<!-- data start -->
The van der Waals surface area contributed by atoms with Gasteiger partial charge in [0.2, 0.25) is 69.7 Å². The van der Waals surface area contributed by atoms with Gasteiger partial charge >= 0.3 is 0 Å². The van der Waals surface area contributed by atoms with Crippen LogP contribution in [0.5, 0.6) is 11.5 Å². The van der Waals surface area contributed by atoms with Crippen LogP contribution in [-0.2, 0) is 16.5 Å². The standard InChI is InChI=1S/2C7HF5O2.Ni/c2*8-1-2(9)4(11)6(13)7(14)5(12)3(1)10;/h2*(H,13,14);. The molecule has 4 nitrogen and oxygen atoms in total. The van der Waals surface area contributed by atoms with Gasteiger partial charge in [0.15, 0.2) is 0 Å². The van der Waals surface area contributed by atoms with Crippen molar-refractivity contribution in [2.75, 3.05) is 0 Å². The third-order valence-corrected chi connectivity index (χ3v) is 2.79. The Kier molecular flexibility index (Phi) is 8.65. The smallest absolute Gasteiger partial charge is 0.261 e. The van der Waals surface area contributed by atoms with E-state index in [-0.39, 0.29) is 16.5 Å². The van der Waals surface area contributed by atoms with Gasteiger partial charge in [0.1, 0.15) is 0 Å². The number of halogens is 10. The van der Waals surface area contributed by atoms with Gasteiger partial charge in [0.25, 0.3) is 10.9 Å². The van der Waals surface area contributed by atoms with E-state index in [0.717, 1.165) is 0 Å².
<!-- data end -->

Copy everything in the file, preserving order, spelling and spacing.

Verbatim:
The van der Waals surface area contributed by atoms with Gasteiger partial charge in [0.2, 0.25) is 69.7 Å². The van der Waals surface area contributed by atoms with Gasteiger partial charge >= 0.3 is 0 Å². The van der Waals surface area contributed by atoms with Crippen LogP contribution in [0.5, 0.6) is 11.5 Å². The van der Waals surface area contributed by atoms with Crippen LogP contribution in [-0.2, 0) is 16.5 Å². The standard InChI is InChI=1S/2C7HF5O2.Ni/c2*8-1-2(9)4(11)6(13)7(14)5(12)3(1)10;/h2*(H,13,14);. The molecule has 4 nitrogen and oxygen atoms in total. The van der Waals surface area contributed by atoms with Gasteiger partial charge in [0.15, 0.2) is 0 Å². The van der Waals surface area contributed by atoms with Crippen molar-refractivity contribution in [2.75, 3.05) is 0 Å². The third-order valence-corrected chi connectivity index (χ3v) is 2.79. The Kier molecular flexibility index (Phi) is 8.65. The smallest absolute Gasteiger partial charge is 0.261 e. The van der Waals surface area contributed by atoms with E-state index in [-0.39, 0.29) is 16.5 Å². The van der Waals surface area contributed by atoms with Gasteiger partial charge in [0.1, 0.15) is 0 Å². The number of halogens is 10. The van der Waals surface area contributed by atoms with Gasteiger partial charge in [0.25, 0.3) is 10.9 Å². The van der Waals surface area contributed by atoms with E-state index in [0.717, 1.165) is 0 Å².